Claudia used her segment to give us all a cooking lesson with her exceptional cooking skills. Not only was the segment on CC’s Pandemic Pantry Leftover Rice Salad informative, but it was hilarious. If people didn’t know before, they will certainly have known afterwards, that Claudia has a fantastic sense of humour and a flare for comedy. I wish more cooking shows were like that segment, I might actually find them interesting and entertaining enough to pay attention to, rather than the dry British cooking shows I’m often subjected to over here. Claudia has a natural flare for entertaining and it was an absolute pleasure to watch that segment.

Pat’s segment was on meditation, and as I mentioned earlier, her guided meditations are the best by far. What I didn’t mention earlier was that during this particular meditation session, sat alone at my desk, with just my hamsters and rats in the room with me, there was an odd kind of quiet that fell over the room. Even my rodents stopped what they were doing and listened. Pat has this way of making you focus. She taught an exercise in which we each asked the universe for an answer to a particular pertinent question for us. Pat warned that we may not like the answer, but that we would get one. Well, I did as she asked, and since I went to bed on Saturday night the universe has been shouting its answer at me loud and clear and has not stopped….

The combined segments of the three guests worked together to create a holistic experience that given the current world situation was much needed. It gave a focus on something other than our fears, and an escape from the stress of day to day life. I would have liked more time for the vendors area in between segments, and perhaps more regularly scheduled bio breaks, but, other than that, the layout of the day was great, and the timing was perfect considering that I was in the taking part in the UK and they running everything in PDT. I hope that the next general admission advent will also be on a different platform, not just for the sake of attendees, but the sake of the panel and the team.

The VIP party was on a different platform and the beauty of that was that we were able to see each other, talk, and didn’t have the glitches. It was small and intimate, and it was good to be able to have that type of experience where we were with a group of people who were intelligent, interested, and wanted to learn more about the things that had happened in the sessions. I wish that it had lasted longer than an hour, but all good things come to an end. It was definitely worth the extra cost in order to be able to have that time with the panel and with a few others.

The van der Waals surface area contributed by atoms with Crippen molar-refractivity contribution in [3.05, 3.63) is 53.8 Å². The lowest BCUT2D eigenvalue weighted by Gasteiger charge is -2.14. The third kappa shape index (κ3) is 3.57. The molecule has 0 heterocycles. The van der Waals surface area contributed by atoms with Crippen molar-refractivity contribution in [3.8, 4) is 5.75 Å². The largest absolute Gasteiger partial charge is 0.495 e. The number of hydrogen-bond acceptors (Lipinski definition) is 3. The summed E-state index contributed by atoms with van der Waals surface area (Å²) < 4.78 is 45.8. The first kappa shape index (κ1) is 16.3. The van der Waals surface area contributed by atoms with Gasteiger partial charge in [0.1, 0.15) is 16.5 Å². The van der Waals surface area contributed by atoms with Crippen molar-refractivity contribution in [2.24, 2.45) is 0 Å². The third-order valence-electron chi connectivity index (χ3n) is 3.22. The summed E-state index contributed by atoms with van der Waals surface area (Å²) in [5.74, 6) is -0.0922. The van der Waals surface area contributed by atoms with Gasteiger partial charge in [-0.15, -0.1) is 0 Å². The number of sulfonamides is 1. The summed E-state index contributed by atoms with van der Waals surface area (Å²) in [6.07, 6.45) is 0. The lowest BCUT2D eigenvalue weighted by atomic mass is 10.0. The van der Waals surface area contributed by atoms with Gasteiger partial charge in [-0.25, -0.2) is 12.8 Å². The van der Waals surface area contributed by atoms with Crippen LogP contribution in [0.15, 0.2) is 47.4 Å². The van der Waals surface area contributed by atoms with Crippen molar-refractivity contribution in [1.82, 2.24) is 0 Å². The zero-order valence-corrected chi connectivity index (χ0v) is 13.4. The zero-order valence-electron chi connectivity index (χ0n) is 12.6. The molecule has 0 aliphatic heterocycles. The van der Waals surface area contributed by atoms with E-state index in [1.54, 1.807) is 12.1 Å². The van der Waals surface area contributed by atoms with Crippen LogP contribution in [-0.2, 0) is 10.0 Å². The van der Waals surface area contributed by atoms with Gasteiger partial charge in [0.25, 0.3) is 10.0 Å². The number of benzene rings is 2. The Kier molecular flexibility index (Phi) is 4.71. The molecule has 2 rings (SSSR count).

We’ve come away from the event with a new community being formed, which is the sign of any good event. The tagline for the B5 Events is more than just a fan thing, and they are right. It’s so much more. It’s building a community of people who, even after one event, are already showing that they are willing to be there for each other and support each other. It’s showing each other ways to do things and cope with things. In all honesty, I cannot wait for the next one. I’ve just found my new favourite way of experiencing convention life in a pandemic world.

Disabled and ignored

There’s a sentiment amongst many disabled people right now when they see able bodied people struggle with the lockdown in place that is along the lines of, “welcome to my world.” I get it. In fact, I’ve felt it myself.

We live in a world where our self-worth is measured by our ability to earn money. And to suddenly be faced, in many situations, with a long period of being stuck at home and unable to do so is infuriating. As is being separated from people we love. People are grieving. They don’t know where to channel that grief either. It’s an all too familiar tale for many of us.

It doesn’t, however, excuse the number of people out there who seem to think it’s appropriate to shut down disabled people during conversations about lockdown or the impact on the those who are physically and socioeconomically more vulnerable. It doesn’t give anyone the right to tell us to suck it up and just go food shopping whilst simultaneously looking at us in horror if we dare to venture outside our front doors.

The UK government has severely let down disabled and vulnerable people with their “extremely vulnerable list”. The narrow list negates so many people with conditions that make social distancing impossible and others who also are likely to die if they catch COVID19 that it would almost be a joke if it wasn’t so serious. This Guardian article shows how we are being effected in regard to food deliveries. While during this episode of Al Jazeera’s The Stream, you can hear how the pandemic is causing problems for disabled people globally, as well as the comments yours truly was asked to provide. It’s a 30 minute stream and well worth watching.

There is also blame to be put at the feet of the hoarders, the able bodied two parent families like my next door neighbours who have vehicles, the single people and couples who can go to the shops but choose to get food deliveries instead. They are taking away much needed slots that disabled people require. My housemate and I both have mobility issues. I’m in a wheelchair, she has ataxia and a severe visual impairment, neither of us drive. We’ve managed to get TWO Tesco shops since the whole thing began and one hasn’t even happened yet because it’s for the 17th May.

Supermarkets are letting us down with their insistence on phone calls. How are those who are non-verbal, hard or hearing or Deaf supposed to call? What about those with severe social anxiety? One Tesco staff member told me she didn’t like phone calls. It’s not that I don’t like them, it’s that they literally send me into autistic meltdown. Especially when I’m forced to deal with automated selection lists and tinny hold music.

As disabled people we are becoming forced to rely on more and more ridiculous and expensive methods to get food which we often can’t afford. Takeaways and Amazon Prime Now being good examples. Especially with minimum orders often being £15. The food parcel boxes often don’t cater for individual dietary requirements so if you can order one you can end up with left over food you can’t get rid of because you are supposed to be sheltering in place for twelve weeks due to medical and government advice. But you still can’t get on that vulnerable list….